Nevertheless, Daryl rammed into the door at the top of the stairwell, flinging it open into the unsuspecting hallway. Whereas Daryl’s momentum sent him stumbling towards the rooms of his injured comrades, Gramps had to put in a little extra oomph! to get through the door before it slammed shut on the return. In the clear, Clark grabbed his side as he determinedly kept up with Daryl.
Daryl should have continued. In fact, his gut told him to keep moving, to follow the path of least resistance. But he didn’t. In fact, at this point you might be inclined to say he couldn’t, as the wheels of destiny were spinning, put in motion by the dual-activators of having turned a girl into a woman and having friends in need.
Daryl was preparing to change the world so that he could fit better within himself.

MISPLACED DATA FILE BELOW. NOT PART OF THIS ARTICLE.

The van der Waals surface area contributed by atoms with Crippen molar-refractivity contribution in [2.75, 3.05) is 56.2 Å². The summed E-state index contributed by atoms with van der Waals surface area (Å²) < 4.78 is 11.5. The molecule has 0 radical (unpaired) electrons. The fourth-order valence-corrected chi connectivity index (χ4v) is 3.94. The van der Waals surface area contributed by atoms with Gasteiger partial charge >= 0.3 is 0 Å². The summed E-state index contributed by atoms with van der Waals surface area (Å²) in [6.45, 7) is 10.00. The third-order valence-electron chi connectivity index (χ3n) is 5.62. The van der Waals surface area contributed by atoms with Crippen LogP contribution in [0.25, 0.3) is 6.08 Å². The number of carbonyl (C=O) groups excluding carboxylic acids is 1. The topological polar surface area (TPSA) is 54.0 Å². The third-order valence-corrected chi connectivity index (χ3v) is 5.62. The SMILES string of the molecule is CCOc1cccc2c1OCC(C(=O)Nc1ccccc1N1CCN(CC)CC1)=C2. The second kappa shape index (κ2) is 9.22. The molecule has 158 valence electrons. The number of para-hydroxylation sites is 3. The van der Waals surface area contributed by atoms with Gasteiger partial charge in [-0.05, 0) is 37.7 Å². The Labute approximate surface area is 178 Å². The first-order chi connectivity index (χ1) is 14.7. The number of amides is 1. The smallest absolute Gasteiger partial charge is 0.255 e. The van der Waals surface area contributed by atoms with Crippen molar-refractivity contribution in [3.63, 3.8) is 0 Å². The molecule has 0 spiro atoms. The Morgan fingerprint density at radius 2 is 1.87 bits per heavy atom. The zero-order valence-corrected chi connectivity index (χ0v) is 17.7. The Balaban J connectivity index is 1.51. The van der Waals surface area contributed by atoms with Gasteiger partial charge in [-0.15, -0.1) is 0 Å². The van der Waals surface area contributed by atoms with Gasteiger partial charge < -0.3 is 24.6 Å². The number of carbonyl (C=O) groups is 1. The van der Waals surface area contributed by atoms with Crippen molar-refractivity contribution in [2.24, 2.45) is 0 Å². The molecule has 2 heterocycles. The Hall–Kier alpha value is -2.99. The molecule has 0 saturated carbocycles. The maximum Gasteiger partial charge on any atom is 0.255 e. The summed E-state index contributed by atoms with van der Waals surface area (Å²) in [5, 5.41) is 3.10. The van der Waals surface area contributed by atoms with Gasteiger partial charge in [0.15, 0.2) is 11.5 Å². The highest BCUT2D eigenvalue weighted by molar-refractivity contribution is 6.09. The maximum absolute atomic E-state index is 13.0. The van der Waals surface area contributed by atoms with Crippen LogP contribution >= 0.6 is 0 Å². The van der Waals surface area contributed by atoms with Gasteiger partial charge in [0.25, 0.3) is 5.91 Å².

Without a trace of reluctance, Daryl approached the authority. “How is he? Can I see him?”
The Lieutenant laughed. He took a few seconds to size up Daryl, trying to figure out how such a babe-faced teen could work up the nerve to question a man of his ill-repute. After looking over his shoulder to make sure no eyes were wandering, Lieutenant Buckley took a rip from his flask. “What’s the deal, kid — you sprout a few fuzzies on your peaches or what?”
“Listen, you drunk fuck, I don’t have time for this! Is Riff in there or not?!”
The Lieutenant, drunk on power and alcohol, faltered backwards. He was dumbstruck. Once he regained composure, he made his move right towards Daryl. “Now lissen’ere you little bastard! If my son didn’t spend so much time with you and that four-eyed faggot, he’d never have gotten into this mess!”
The Lieutenant wound up a fierce backhand. En route to Daryl’s nose, the blow was stopped halfway through its trajectory. By a callused hand whose muscles held memories that harkened back to a stretch of years in which a machine gun was clutched. “Don’t even try it, you spineless sack of shit.” Gramps smiled. “If it weren’t for Daryl & 8-Bit getting him out of the house, your son would’ve been put in that hospital bed a lot sooner. Now get out of my face before I lay you out.”